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Dog shot dead to stop vicious attack

Excerpted from a must read story in The Spokesman-Review:
Original story entitled:
"Canine tragedy was avoidable, if law observed

Owners who don't leash dogs need wake-up call, Doug Clark says."
by Doug Clark - Staff writer
Publication date:  May 1, 2001

Six gunshots fired. Two dead. Blood on the asphalt. . .

More gang violence?

Nope. This is the story of Morris and Doris Little and the gruesome end of their beloved dog, Lucky.

The 30-pound whippet was being walked on a leash by his owners when he was torn to shreds by Brutus, an unleashed and aptly named 185-pound Rottweiler.

"He wasn't very lucky, was he?" says 80-year-old Doris of her dog. "Oh, Doug, it was awful."

There's nothing new about canine carnage. But Spokane County Animal Control Director Nancy Hill agrees that the surprise twist of this tale made it one for the books.

The Littles have their own reasons for sharing this story. They want it to be a wake-up call to those blockhead dog owners who don't leash their pets.

Spokane County recorded 275 dog bites in 2000. Most were avoidable had the mutts been properly restrained.

The Littles' nightmare happened April 19 at dusk in their normally peaceful Spokane Valley neighborhood.

Morris and Doris, the grandparents of NASCAR driver Chad Little, celebrated their 59th wedding anniversary the day before.

It's easy to see what a special place Lucky occupied in their lives. "Property Protected by Whippet Security System," reads the sign that still hangs next to the front door of the tidy home at 10th and Thierman.

Lucky "had the softest eyes. He'd look at you and seem to say, `What are we gonna do?"' says Morris, 79, of his four-legged friend. "I didn't know how much a part of me he was until he was gone."

Lucky got his name from being rescued in the winter of 1995. The Littles' daughter, Nancy, found the small black and white dog freezing in the cold and took him in.

"Daddy, I've found you a dog," she told Morris.

Morris said no, but Nancy knew her father was all bark and no bite. Within days, Lucky had a new home.

"We took walks all the time," says Doris. "We had to spell `W-A-L-K,' he'd get so excited."

They were on one of those strolls, a few doors east of their home, when Brutus struck. The bearlike beast had Lucky before the Littles could react.

Brutus' owner, Justin Trent, lives about a block away from the Littles. He was visiting a friend when the elderly couple walked by with Lucky.

"I never kept him on a leash because he never needed one," says Trent, 21, of Brutus. "It's kind of like he flipped out and went crazy."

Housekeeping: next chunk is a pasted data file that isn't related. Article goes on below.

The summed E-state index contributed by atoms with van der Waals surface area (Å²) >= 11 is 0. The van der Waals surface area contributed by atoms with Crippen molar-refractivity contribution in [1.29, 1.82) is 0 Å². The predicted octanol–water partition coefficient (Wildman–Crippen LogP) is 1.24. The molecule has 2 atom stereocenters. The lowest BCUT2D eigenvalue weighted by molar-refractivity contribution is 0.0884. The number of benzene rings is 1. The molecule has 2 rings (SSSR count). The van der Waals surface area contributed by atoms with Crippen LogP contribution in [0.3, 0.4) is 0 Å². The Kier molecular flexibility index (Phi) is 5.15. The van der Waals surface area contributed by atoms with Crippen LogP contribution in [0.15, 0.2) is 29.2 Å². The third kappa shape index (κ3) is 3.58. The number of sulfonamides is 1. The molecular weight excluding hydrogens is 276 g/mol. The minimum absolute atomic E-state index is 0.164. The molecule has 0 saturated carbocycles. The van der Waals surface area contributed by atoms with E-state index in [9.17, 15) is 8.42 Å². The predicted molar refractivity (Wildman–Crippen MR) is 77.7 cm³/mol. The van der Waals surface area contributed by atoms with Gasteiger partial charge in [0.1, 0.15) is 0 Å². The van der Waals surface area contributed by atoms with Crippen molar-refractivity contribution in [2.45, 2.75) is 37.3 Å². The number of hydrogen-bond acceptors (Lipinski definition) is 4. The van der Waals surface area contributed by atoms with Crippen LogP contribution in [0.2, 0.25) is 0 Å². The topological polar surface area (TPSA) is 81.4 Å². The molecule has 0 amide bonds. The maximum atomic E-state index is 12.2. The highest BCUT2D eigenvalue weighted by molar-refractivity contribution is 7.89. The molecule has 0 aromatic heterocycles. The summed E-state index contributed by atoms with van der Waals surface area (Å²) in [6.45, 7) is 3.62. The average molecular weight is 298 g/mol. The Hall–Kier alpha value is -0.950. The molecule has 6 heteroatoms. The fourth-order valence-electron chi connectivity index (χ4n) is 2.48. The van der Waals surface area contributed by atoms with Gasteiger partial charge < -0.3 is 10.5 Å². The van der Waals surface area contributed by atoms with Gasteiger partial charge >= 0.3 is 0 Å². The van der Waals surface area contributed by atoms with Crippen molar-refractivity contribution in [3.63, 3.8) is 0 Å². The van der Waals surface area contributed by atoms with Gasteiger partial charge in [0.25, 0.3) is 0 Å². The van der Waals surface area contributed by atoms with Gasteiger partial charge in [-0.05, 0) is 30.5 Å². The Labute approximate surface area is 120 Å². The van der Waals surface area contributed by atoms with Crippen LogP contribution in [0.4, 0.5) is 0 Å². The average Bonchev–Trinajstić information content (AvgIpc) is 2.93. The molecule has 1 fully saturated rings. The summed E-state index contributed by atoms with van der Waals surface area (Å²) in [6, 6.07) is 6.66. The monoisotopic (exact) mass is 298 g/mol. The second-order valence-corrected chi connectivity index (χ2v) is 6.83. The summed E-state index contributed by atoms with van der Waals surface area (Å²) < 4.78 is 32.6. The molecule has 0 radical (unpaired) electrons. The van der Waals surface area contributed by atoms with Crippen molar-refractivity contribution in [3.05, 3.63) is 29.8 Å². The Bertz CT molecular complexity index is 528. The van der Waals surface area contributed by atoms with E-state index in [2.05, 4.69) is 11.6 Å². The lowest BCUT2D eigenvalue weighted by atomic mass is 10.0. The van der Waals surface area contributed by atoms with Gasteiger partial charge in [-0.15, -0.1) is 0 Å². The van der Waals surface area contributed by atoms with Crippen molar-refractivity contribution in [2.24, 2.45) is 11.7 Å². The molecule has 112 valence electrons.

Fast and sleek, whippets look like miniature greyhounds. Lucky probably could have gotten away. But being legally tethered has its drawbacks. Lucky couldn't run far.

Brutus chomped Lucky's right hind leg and shook him like a dishrag, tearing the leg out of its socket. Then the huge dog went for Lucky's stomach.

"I wake up at night and see that dog tearing him apart," says Morris. "I don't know why I didn't have a heart attack or a stroke."

Finished with the midsection, Brutus locked his massive jaws around Lucky's throat.

Trent dove on top of his dog and tried to pull him off. Ignoring his bad knee, Morris kicked Brutus repeatedly with all his strength. "It was like kicking a sack of wheat," he says. Trent "was trying to stop it, but there was no way to stop it."

There was one way.

Out of his pocket, Morris pulled the old black-handled Colt .25-caliber semi-automatic handgun that he started carrying for protection some 40 years ago. He has a concealed weapons permit.

I know what you're thinking, but you're wrong.

Morris never had to use his gun and he didn't want to start now. He grabbed Trent on the shoulder and extended the Colt.

"He's killing my dog," said Morris. "Either you shoot him or I will."

And so Trent put the gun to his own dog's head and pulled the trigger. Six times.

"I just had the impression that I had to do what I had to do," says Trent. After it was over, "I fell on the (street) and got blood all over me. I just shot my dog."

"He was crying because his dog was shot," says Doris, "and we were crying because our dog was half-dead."

Brutus' attacking days were over. Lucky, alas, was still alive. The Littles rushed him to an animal clinic, but the damage was too much. He was put to sleep.

With both animals dead, Animal Control decided not to cite Trent. Morris says he spoke to a sheriff's deputy and was told that, considering the bizarre circumstances, the gunfire would be overlooked.

Trent says he feels badly for the Littles and terrible about losing his own best friend. "He was a major part of my life," he says.

If only he loved his dog enough to keep him on a leash.

The Littles say they might get a new dog, but it will take time.

"I keep visualizing it over and over in my mind," says Doris. "It's like a movie reel that won't quit."

 

 

Doug Clark can be reached at (509) 459-5432 or by e-mail at dougc@spokesman.com.

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